Preference also comes into play. Someone who wants to be on the leading edge of wireless networking has very different needs from someone who just wants to have a better time gaming online without breaking the bank in the process. There is some good news, though, and it’s that there are many routers capable of serving a wide variety of needs. These are some of the best wireless routers for gaming.

Here are the best gaming routers of 2021

The best gaming router overall

Netgear Nighthawk Pro AX5400 WiFi Gaming Router (XR1000)

The Netgear NightHawk XR1000 offers high speeds, great bandwidth, and a variety of customization tools.

Pros: High data transfer speeds, extensive controls

Cons: Tedious setup, companion apps are slow to load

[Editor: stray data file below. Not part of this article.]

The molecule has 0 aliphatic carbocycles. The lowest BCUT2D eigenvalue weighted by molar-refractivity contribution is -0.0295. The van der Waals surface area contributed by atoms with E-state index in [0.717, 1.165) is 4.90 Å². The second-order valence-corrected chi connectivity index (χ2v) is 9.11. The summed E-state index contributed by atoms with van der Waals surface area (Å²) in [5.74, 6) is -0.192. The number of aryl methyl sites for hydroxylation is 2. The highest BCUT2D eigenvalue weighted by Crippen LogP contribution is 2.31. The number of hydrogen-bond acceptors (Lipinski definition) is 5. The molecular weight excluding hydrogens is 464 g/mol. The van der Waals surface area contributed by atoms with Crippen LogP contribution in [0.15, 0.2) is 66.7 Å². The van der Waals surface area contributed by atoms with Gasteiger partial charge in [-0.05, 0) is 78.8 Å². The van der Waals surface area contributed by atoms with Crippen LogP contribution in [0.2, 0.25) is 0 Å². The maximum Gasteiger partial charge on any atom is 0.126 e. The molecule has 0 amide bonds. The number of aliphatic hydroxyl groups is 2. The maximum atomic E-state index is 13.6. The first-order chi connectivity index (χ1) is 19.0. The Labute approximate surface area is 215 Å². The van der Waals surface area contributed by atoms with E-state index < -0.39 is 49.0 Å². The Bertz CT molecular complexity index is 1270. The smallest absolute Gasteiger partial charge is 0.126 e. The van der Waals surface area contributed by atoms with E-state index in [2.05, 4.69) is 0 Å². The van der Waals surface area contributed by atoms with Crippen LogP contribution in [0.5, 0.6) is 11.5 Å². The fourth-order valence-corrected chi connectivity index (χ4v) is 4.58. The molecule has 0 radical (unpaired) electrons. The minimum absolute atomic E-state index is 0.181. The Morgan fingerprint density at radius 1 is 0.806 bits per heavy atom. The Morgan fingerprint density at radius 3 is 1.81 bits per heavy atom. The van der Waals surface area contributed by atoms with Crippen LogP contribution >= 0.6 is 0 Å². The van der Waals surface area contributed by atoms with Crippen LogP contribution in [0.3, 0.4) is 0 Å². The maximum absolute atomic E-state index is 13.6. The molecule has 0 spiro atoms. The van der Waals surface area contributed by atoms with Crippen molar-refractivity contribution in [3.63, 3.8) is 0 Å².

The Netgear Nighthawk Pro Gaming XR1000 boasts a variety of features—Wi-Fi 6 support, Quality of Service (QoS) controls, and a companion mobile app—that should allow it to appeal to PC, console, and mobile gamers alike. It’s not the most powerful router on the market, but it’s a versatile device that offers an affordable way to improve your network’s performance.

Wi-Fi 6 offers several improvements over previous generations of Wi-Fi, including longer ranges, increased bandwidth, and improved transfer speeds. In my tests, the Netgear Nighthawk Pro Gaming XR1000 stays close to the maximum 100 Mbps download speed afforded by my network from up to 45 feet away despite multiple obstructions. (It offers better Wi-Fi 5 performance than my existing router, too, which would be worth the upgrade by itself.)